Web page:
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Cardiac Resynchronization Therapy


  • Cardiac resynchronization therapy (CRT) treats problems with how your heart beats. CRT is also called biventricular pacing. Your heart has two upper chambers (rooms) called atria, and two lower chambers called ventricles. Your heartbeat is synchronized when all areas of your heart beat together properly. During each heartbeat, electrical activity causes your atria to contract (squeeze) first, followed by the ventricles. When the chambers of your heart do not beat as they should, it is called dyssynchrony. When dyssynchrony occurs, your ventricles may not pump enough blood and oxygen to your body. Blood may flow back from your ventricles to your atria. You may have trouble breathing, tire easily, and have swelling in your legs and feet.
    Anatomy of the Heart
  • Heart failure and electrical activity blockages in your heart may lead to dyssynchrony. Dyssynchrony often occurs in the left ventricle, causing it to contract later than it should. For CRT, a pacing device (small battery-powered machine) is implanted under your skin, in your chest. The pacing device has leads (wires) that attach to certain areas in your heart. This device uses electrical energy to fix the timing of your heartbeat. CRT may help your heart pump properly, and improve blood and oxygen flow in your body. CRT may decrease the backflow of blood in your heart. Having CRT may decrease your symptoms, and allow you to breathe better and have more energy.



  • Keep a current list of your medicines: Include the amounts, and when, how, and why you take them. Take the list or the pill bottles to follow-up visits. Carry your medicine list with you in case of an emergency. Throw away old medicine lists. Use vitamins, herbs, or food supplements only as directed.
  • Take your medicine as directed: Call your primary healthcare provider if you think your medicine is not working as expected. Tell him about any medicine allergies, and if you want to quit taking or change your medicine.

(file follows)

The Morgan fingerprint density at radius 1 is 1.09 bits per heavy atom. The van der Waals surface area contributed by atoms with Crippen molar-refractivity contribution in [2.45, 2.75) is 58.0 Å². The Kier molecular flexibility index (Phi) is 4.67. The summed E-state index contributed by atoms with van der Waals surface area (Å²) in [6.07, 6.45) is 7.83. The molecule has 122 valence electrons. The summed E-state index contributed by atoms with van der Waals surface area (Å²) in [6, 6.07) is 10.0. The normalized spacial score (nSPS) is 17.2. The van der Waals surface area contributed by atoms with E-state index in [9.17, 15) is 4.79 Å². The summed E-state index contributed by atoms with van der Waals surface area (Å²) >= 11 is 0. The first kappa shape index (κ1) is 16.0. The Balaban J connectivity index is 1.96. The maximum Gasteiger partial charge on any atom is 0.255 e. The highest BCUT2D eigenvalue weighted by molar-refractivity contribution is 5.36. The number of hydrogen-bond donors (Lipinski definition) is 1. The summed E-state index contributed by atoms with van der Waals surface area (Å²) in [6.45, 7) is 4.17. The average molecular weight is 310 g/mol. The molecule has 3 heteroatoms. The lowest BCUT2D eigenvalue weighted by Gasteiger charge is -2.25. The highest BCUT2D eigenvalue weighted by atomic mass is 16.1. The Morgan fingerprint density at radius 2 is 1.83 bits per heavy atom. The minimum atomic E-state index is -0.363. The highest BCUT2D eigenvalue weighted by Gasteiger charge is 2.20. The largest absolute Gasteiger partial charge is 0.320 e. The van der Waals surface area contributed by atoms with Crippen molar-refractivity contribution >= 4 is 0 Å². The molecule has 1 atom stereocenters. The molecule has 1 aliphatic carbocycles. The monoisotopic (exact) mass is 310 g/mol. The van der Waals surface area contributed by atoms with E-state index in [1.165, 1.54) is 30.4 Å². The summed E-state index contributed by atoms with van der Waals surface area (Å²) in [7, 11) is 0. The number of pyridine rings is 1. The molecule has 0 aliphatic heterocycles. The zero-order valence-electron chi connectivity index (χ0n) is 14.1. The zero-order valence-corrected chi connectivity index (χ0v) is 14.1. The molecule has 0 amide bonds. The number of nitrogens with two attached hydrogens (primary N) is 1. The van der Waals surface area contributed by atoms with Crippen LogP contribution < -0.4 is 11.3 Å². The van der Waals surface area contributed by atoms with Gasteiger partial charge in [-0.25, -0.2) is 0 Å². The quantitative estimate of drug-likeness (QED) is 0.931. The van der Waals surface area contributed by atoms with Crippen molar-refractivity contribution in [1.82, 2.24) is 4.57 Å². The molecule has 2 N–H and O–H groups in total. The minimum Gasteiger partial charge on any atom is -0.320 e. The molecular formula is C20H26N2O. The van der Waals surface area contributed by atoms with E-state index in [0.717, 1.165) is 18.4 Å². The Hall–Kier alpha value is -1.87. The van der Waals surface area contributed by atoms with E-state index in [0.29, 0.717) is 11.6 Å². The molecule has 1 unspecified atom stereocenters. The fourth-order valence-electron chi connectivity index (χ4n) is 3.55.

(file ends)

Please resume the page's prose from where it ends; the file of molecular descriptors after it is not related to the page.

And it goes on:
• Heart medicine: This medicine is given to strengthen or regulate your heartbeat. It also may help your heart in other ways. Talk with your caregiver to find out what your heart medicine is and why you are taking it.

Ask for information about where and when to go for follow-up visits:

For continuing care, treatments, or home services, ask for more information.

  • During your follow-up visits, your caregiver will check you for signs of heart failure. Tell your caregiver about any new signs or symptoms. You may need EKG tests and an echocardiogram to check your heartbeats. You may also need chest x-rays to check the placement of the leads in your heart. You will need to see your caregiver to have your pacemaker checked. Your caregiver will check that your pacemaker is programmed right. He will also check the pacemaker battery. Ask your caregiver how often your pacemaker battery needs to be changed.

Electrical and magnetic device safety:

Some electrical devices may interfere with how your pacemaker works. These devices include cell phones, security systems, power cables, and electric monitors. Ask your caregiver how long you can be near these devices, and which devices to avoid. With a pacemaker, you will not be able to have a magnetic resonance imaging (MRI) test. An MRI uses a strong magnet that attracts the pacemaker metal, and may lead to a very serious injury. Tell your caregiver you have a pacemaker before having any procedure or surgery.

Manage your diabetes:

If you have diabetes, keep your blood sugar at the level your caregiver suggests. High levels of sugar in your blood may make your heart problem worse.

Wound care:

Follow your caregiver's instructions about how to care for your wounds after your procedure.


  • You feel dizzy or light-headed.
  • You feel more tired than normal.
  • You feel short of breath during activity.
  • You have a fever.
  • You have questions or concerns about your procedure, medicine, or care.


  • You feel like your heart is fluttering or jumping in your chest.
  • You faint (pass out).
  • You have new or increased swelling in your legs or feet.
  • Call 911 or an ambulance if you have any signs of a heart attack:
    • Discomfort in the center of your chest that feels like squeezing, pressure, fullness, or pain, that lasts for more than a few minutes or keeps returning
    • Discomfort or pain in your back, neck, jaw, stomach, or one or both of your arms
    • Feeling sick to your stomach
    • Having trouble breathing
    • A sudden cold sweat, particularly in combination with chest discomfort or trouble breathing
    • Feeling very lightheaded or dizzy, particularly in combination with chest discomfort or trouble breathing
  • Your skin around your pacemaker is red, warm, or swollen.
  • Any of your wounds are red, warm, swollen, or are draining pus.

Further information

Always consult your healthcare provider to ensure the information displayed on this page applies to your personal circumstances.